The New York Police Department, while doing yeoman’s work in its ticketing of cars that have been illegally parked for more than nine seconds, could take more aggressive steps to curtail unsafe driving. The department’s policy of allowing exotic sports cars to travel at triple-digit speeds, on the theory that “they seem more comfortable going fast,” should be reconsidered. And while motorcyclists do, at times, “look really scary,” that should not give them carte blanche to roar through the city’s streets like Genghis Khan’s Mongol warriors rampaging through Eurasia.

The current prerequisites for a taxi driver’s hack license—“a pulse, change for a twenty, and an unquenchable thirst for danger”—prove woefully inadequate. The Taxi & Limousine Commissioner of Responsible Driving (the well-intended yet overtaxed Popeye Doyle) would be wise to institute a handful of reforms. Henceforth, all cab drivers should be dissuaded from attempting to break the sound barrier in the intervals between red lights. The alarming percentage of cabbies who learned to drive by mimicking the motions of actors steering against blue screens in old-time movies should be encouraged to pursue their driver’s education through more formal channels. Note that courses completed at Coney Island’s Eldorado Bumper Car attraction should no longer count toward accreditation.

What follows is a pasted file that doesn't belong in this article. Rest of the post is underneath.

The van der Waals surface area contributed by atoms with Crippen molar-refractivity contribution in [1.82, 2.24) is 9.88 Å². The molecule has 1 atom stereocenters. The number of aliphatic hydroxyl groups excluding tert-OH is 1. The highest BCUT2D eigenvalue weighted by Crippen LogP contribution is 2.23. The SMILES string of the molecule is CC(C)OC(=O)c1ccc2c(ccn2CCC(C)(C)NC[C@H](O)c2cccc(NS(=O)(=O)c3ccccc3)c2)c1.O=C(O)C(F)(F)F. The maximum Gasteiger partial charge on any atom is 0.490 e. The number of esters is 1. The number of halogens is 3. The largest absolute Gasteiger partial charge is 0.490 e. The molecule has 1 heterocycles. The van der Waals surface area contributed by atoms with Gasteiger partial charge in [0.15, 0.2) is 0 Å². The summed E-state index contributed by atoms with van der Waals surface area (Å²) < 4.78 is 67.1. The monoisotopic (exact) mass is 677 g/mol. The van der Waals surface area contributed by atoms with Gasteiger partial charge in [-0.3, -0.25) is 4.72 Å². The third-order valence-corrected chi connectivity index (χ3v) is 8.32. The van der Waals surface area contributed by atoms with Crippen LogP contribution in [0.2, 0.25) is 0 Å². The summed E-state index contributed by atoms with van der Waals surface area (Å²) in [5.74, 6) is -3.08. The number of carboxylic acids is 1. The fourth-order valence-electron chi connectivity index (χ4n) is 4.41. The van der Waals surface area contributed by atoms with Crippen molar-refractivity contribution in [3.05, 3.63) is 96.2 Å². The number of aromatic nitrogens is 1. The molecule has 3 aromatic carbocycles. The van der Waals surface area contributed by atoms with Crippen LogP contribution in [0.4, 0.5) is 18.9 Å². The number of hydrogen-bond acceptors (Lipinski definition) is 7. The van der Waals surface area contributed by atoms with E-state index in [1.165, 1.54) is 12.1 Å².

When transporting documents within the city, businesses currently call upon former extras from The Warriors to ferry the papers on battered bicycles, beseeching pedestrians to steer clear in vocal intonations typically associated with Godzilla. (more…)

Recommended Reading

A pair of funny books recently hit our office’s (virtual and wooden) shelves: Brian Abrams’s e-book And Now…An Oral History of “Late Night with David Letterman,” 1982–1993 and Stephin Merritt’s 101 Two-Letter Words, a hardcover featuring illustrations by Roz Chast. The books share the Lowbrow Reader’s coveted, Oprah-esque stamp of approval, the phrase “Letter,” and little more. Let’s check ’em out!